Most people still think that all this communication is done with the help of artificial satellites, but that is not true. The intercontinental optical fiber network is the backbone of the current Internet. Undersea cable network construction began in the 1850s, when it was telegraphic cables. (Eg transatlantic telegraph cable)
As early as the 1870s, there was a fully functional submarine cable network connecting Bombay to London. The optical fiber cable network was built in parallel with telegraphic cables in the 1980s, and the first such TAT-8 was launched in 1988. The lion’s share of the data you use at the moment passes through this underwater cable network.
Data transfer is possible through light through such a cable, which operates on an optical phenomenon called Total Internal Reflection. Light has the potential to carry more data than radio waves or microwaves. This is why the optical fiber network is being used as a more efficient communication technology than artificial satellites using radio waves.
But today the whole story has changed, the rocket is neither a rocket nor the satellite is an old satellite. With the advent of multi-purpose rockets, the cost of launching a satellite has come down, and the development of technology has helped to increase the efficiency and effectiveness of ‘child’ artificial satellites. This means that it is relatively inexpensive to build a fast communication network using small (weighing less than 100 kg) artificial satellites in low earth orbit (LEO). The fact is that with the advent of private companies like SpaceX, such possibilities have been realized. However, the big challenge is that it will take about 12,000 satellites to reach the Internet in most parts of the world.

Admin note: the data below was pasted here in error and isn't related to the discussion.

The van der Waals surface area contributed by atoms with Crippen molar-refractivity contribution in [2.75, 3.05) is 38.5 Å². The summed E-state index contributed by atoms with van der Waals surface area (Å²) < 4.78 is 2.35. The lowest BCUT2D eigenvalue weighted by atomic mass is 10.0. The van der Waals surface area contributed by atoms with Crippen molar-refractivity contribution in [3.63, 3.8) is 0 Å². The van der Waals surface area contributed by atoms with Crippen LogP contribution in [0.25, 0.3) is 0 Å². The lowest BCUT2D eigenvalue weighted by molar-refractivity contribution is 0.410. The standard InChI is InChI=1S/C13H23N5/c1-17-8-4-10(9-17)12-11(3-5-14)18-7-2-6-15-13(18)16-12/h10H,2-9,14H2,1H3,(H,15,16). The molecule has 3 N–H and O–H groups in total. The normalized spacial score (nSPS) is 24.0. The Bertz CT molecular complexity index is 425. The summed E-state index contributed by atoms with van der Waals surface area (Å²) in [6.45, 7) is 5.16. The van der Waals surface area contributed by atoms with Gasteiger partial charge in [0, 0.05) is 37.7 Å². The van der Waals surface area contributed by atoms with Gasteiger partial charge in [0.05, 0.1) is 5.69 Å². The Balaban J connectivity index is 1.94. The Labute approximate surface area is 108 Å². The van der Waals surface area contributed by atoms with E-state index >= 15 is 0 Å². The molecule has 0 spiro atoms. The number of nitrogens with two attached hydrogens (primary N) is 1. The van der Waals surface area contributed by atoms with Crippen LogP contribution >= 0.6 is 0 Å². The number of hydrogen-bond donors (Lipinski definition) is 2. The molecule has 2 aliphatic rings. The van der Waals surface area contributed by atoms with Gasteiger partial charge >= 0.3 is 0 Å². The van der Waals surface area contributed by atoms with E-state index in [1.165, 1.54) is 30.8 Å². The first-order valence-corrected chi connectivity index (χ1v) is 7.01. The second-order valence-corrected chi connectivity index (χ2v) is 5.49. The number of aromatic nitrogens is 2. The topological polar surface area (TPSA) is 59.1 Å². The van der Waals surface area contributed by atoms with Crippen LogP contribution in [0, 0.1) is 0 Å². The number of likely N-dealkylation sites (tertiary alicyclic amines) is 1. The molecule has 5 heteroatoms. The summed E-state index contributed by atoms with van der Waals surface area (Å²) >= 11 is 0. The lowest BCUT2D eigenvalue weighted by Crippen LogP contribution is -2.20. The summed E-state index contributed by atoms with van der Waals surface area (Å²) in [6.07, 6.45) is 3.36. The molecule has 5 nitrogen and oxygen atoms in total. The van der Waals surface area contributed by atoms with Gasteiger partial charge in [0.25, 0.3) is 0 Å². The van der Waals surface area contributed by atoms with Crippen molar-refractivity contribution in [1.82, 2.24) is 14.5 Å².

Starlink is a satellite internet network operated by SpaceX that provides satellite Internet access to most parts of the world. Starlink will have more than 1600 Low Earth Orbit (LEO) satellites by mid-2021. They communicate with designated ground transceivers. From November 2021, Starlink Beta will be available in 20 countries.
The current plan is to deploy about 12,000 satellites in five shells, with the possibility of raising it to 42,000 later.
• First shell: 1,440 in a 550 km (340 mi) altitude shell at 53.0
• Second shell: 1,440 in a 540 km (340 mi) shell at 53.2
Ird Third shell: 720 in a 570 km (350 mi) shell at 70 ° inclination
• Fourth shell: 336 in a 560 km (350 mi) shell at 97.6
If Fifth shell: 172 satellites in a 560 km (350 mi) shell at 97.6
As of 13 November 2021, SpaceX has launched 1,844 Starlink
satellites, including demo satellites Tintin A and B.
You may wonder if so many satellites are polluting the space, but a de-orbit mechanism using krypton-fueled Hall thrusters is attached to all the satellites to ensure that they do not. So after a lifetime they can return to the atmosphere and burn up.
Although the technological potential of satellite internet service encompasses the vast majority of the global population, SpaceX can only provide actual service within countries licensed to provide services within any particular national jurisdiction, which is why the trial service had to be discontinued in India.
This service is also available to us with the consent of our Government. Starlink’s average speed is 134.7 Mbps (around the world) and 161.1 Mbps in Europe.
Elon Musk has decided to use the proceeds from the Starlink project for SpaceX’s’ Mars exploration project. There is no doubt that Starlink will start a communication revolution!